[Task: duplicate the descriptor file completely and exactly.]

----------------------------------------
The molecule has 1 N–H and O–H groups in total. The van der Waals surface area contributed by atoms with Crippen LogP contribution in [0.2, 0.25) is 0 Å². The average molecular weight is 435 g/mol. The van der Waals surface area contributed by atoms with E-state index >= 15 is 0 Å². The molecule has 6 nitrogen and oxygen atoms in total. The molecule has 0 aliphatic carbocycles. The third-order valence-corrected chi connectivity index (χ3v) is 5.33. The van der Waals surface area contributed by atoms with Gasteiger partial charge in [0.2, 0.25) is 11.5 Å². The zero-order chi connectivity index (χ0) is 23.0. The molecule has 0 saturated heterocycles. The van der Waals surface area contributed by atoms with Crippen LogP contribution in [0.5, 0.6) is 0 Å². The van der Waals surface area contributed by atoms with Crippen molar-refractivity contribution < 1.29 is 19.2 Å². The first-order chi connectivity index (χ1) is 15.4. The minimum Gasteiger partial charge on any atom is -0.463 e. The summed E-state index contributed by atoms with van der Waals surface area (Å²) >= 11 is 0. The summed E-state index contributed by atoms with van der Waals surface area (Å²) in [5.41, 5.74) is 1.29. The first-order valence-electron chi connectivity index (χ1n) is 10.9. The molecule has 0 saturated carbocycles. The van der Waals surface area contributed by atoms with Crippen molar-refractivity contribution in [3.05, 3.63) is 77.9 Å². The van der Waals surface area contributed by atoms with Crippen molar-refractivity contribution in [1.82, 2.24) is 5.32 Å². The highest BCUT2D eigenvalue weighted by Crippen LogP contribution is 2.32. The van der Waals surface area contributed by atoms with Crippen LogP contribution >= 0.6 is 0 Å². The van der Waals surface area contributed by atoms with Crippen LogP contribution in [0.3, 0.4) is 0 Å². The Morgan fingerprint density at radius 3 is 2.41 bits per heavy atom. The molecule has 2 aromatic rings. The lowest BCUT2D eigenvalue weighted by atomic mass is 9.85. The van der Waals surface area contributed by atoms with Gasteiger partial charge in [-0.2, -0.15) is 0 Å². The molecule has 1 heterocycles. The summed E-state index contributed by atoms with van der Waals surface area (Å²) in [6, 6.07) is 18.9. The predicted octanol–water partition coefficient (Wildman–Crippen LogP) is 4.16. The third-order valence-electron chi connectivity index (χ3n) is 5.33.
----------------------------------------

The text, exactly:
The molecule has 1 N–H and O–H groups in total. The van der Waals surface area contributed by atoms with Crippen LogP contribution in [0.2, 0.25) is 0 Å². The average molecular weight is 435 g/mol. The van der Waals surface area contributed by atoms with E-state index >= 15 is 0 Å². The molecule has 6 nitrogen and oxygen atoms in total. The molecule has 0 aliphatic carbocycles. The third-order valence-corrected chi connectivity index (χ3v) is 5.33. The van der Waals surface area contributed by atoms with Gasteiger partial charge in [0.2, 0.25) is 11.5 Å². The zero-order chi connectivity index (χ0) is 23.0. The molecule has 0 saturated heterocycles. The van der Waals surface area contributed by atoms with Crippen LogP contribution in [0.5, 0.6) is 0 Å². The van der Waals surface area contributed by atoms with Crippen molar-refractivity contribution < 1.29 is 19.2 Å². The first-order chi connectivity index (χ1) is 15.4. The minimum Gasteiger partial charge on any atom is -0.463 e. The summed E-state index contributed by atoms with van der Waals surface area (Å²) >= 11 is 0. The summed E-state index contributed by atoms with van der Waals surface area (Å²) in [5.41, 5.74) is 1.29. The first-order valence-electron chi connectivity index (χ1n) is 10.9. The molecule has 0 saturated carbocycles. The van der Waals surface area contributed by atoms with Crippen molar-refractivity contribution in [3.05, 3.63) is 77.9 Å². The van der Waals surface area contributed by atoms with Crippen molar-refractivity contribution in [1.82, 2.24) is 5.32 Å². The highest BCUT2D eigenvalue weighted by Crippen LogP contribution is 2.32. The van der Waals surface area contributed by atoms with Crippen LogP contribution >= 0.6 is 0 Å². The van der Waals surface area contributed by atoms with Crippen LogP contribution in [0.3, 0.4) is 0 Å². The Morgan fingerprint density at radius 3 is 2.41 bits per heavy atom. The molecule has 2 aromatic rings. The lowest BCUT2D eigenvalue weighted by atomic mass is 9.85. The van der Waals surface area contributed by atoms with Gasteiger partial charge in [-0.2, -0.15) is 0 Å². The molecule has 1 heterocycles. The summed E-state index contributed by atoms with van der Waals surface area (Å²) in [6, 6.07) is 18.9. The predicted octanol–water partition coefficient (Wildman–Crippen LogP) is 4.16. The third-order valence-electron chi connectivity index (χ3n) is 5.33.